Sometimes my dog Lola drives me crazy. It was a chilly Tuesday and we had already been for an hour long walk earlier in the day. Then suddenly she was whining and spinning like she was full of beans and needed to get out there again. And it wasn't the, "my butt's about to explode" kind of whining. There's a difference. I really was in no mood to go for yet another walk in the cold, but as I cannot resist her sad eyes I geared up for a trot around the hood.
I didn’t think we’d be gone for long so I didn’t bother bringing my mittens. Mistake. Lola was extra pully and I had to hold a firm grip on the leash to keep her in a heel. It felt like my fingers were going to snap off. And I had to pee. As we turned the corner at the half way point I picked up the pace. I couldn’t wait to get home and plop myself in front of the tv and open that bottle of merlot on the counter.
We were two blocks from home when I heard the whining. As I got to the stop sign it had become a full on whail. I looked across the street to my right and saw an elderly woman standing alone, hunched over bawling her eyes out. I looked at her, looked at Lola, thought of my sofa and what did I do? I kept on walking.
Lola didn’t take her eyes off me. I got about 20 feet when I couldn’t stand myself anymore. So I turned around and went back to the corner. I called across the street to her, “hello? Are you ok?” Duh. Obviously she wasn’t.
But I’d done my duty and asked her, now couldn’t I continue on my way? What if this is a crazy person? What if she asks me for money, follows me home or gives me kooties? I did not want to make this my problem.
But damn it, she kept on crying. So after several calls from across the street, I crossed over to her.
It turns out all she needed was someone to let her vent. She’d had a bad day. She felt like people on the bus were giving her “dirty looks”. And she’d taken the bus three hours to get to and from an appointment. Her feet hurt. She was finding the daily news about the world to be depressing. She had just moved to a new seniors home and didn’t know any of her neighbours. She felt alone. She said in the time she’d been standing there crying four other people had passed right by her without stopping. (Gulp, I was almost the fifth!).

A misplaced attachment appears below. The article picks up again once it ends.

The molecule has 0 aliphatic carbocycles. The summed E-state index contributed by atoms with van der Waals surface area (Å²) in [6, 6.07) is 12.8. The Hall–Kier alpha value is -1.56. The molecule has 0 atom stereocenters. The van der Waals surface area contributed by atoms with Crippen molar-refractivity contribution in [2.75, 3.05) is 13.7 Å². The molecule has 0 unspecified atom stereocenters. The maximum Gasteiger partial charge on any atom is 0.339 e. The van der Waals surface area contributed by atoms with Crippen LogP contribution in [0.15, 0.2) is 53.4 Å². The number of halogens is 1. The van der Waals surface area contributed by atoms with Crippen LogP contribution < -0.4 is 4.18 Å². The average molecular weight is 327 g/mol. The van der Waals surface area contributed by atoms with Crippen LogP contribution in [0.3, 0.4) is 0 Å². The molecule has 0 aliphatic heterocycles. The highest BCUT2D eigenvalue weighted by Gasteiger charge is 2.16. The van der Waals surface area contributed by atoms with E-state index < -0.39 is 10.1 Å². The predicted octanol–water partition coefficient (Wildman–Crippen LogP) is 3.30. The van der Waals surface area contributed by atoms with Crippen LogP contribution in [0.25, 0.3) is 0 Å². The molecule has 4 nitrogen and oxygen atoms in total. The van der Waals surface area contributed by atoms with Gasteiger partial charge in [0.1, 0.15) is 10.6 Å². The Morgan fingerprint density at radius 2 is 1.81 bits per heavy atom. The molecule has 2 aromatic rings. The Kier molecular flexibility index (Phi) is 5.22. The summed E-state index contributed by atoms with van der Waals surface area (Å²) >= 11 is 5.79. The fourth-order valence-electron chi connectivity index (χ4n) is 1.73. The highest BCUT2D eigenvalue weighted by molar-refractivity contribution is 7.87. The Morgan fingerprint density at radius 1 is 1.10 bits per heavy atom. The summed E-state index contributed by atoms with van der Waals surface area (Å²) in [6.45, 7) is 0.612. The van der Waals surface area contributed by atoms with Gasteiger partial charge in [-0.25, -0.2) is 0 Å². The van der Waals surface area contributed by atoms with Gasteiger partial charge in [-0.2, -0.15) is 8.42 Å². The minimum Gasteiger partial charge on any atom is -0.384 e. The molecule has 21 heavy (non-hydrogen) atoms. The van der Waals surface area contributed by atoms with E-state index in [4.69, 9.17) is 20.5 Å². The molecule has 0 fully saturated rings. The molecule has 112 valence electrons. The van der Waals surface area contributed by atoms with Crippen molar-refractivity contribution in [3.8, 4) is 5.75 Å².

I nodded in understanding, because I relate to where she was coming from. We all have those days when the little difficulties and inconveniences of daily life build up and need to bust out somehow. So I asked her about the good parts of her life. She’d just had a birthday and her friend had taken her out for a slice of pie. “What a great friend!”, I said. She agreed and told me all about the kind of pie they had and the macramae project she was working on. I told her to stop reading the newspaper. Before I knew it she was smiling and laughing and we were having a nice chat. She thanked me and said she now felt much happier.
I for one felt great. Maybe I had needed a reset on my compassion button; a reminder that small acts of kindness will put a pep in my step. It turned out to be a selfish exercise and I hope I run into her again because I want to know how those neighbours are treating her.
It never would have happened had it not been for Lola. She acted as my moral compass. She makes me do things that I never used to do, like go for walks and get to know my neighbours. She’s got that sixth sense that a lot of dogs seem to have. But she still drives me crazy sometimes.
Coincidentally, I just finished reading The Art of Racing in the Rain by Garth Stein. If you love dogs or can relate to going through a tough time or if you just love a good cry you have got to read this book. It made me weep.